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Angelica Chavez


Dr. Angelica K. Chavez is currently the Coordinator of Diversity, Equity, Inclusion and Humanities for the Simi Valley Unified School District. One of her main job descriptions is to oversee the implementation of civics education throughout the district. She also supports Pk-12 history teachers by providing professional development, resources and support as needed. She is a former Assistant Principal and a former history teacher. She was a high school history teacher for 15 years. During that time, she taught a variety of class from college prep to advanced placement courses. Dr. Chavez has also worked on developing the curriculum for AP World History and Ethnic Studies for her previous school district. She earned her bachelor of arts from UCSB in 2003, teaching credential and masters in education from Azusa Pacific University in 2007, her doctorate in Educational Leadership from California Lutheran University in 2014 and a second masters in Legal Studies from Pepperdine University in 2019. She is truly a lifelong learner. In addition to her work, she is a proud wife and mother of three children.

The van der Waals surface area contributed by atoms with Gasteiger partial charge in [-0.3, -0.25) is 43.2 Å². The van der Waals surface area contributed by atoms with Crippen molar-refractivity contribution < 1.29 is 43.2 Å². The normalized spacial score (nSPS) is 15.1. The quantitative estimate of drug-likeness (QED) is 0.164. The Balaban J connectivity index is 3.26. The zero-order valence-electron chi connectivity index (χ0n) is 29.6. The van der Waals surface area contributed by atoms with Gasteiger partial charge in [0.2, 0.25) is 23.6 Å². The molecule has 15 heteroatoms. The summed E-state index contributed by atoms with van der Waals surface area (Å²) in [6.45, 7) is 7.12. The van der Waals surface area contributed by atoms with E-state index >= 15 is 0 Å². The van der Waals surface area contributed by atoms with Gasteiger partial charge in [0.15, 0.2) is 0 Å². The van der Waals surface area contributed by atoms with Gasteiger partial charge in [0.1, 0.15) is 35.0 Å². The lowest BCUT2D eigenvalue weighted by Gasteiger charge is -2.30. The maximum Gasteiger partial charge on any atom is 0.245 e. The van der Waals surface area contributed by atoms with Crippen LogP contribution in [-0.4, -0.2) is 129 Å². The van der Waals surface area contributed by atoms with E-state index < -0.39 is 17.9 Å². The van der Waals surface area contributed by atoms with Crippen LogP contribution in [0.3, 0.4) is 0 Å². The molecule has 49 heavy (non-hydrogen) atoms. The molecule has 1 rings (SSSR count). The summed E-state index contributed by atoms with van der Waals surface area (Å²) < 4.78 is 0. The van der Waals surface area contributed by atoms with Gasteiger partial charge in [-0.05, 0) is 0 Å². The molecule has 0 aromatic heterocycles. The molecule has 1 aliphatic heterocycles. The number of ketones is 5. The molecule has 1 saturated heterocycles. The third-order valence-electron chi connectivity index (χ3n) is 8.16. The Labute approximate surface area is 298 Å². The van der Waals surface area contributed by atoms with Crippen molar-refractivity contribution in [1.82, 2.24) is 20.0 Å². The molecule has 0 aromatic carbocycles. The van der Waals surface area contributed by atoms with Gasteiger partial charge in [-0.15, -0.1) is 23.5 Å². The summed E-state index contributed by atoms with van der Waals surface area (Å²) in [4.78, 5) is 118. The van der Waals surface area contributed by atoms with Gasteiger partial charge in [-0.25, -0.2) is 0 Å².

I strongly believe that in order to realize the Constitutional ideals of "liberty and justice for all" students must be engaged in civic education so they know their rights and civic responsibilities. Students want to learn how to engage with historical curriculum by making the content current. Students want to learn how to make meaningful contribution to their communities. As educators and educational leaders, it is our responsibility to ensure that students have access to a wide range of opportunities to participate in civic action. Now more than ever students need to be empowered with the ability to engage in civil discourse in a reasonable and logical manner that is supported by facts. Too often students either refuse to engage or engage in an inefficient manner. Teachers also need to be empowered. At a time, when our history teachers are under constant attack, they need to be reassured that we need them to teach a well balanced, neutral curriculum that is diverse and allows students to analyze tough history. Teachers should not shy away from controversial topics but should present topics in neutral ways that allow students to analyze and reach their own conclusions. We are not in the business of telling students what to think. We are in the business of teaching critical thinking and writing skills as applied to historical events.

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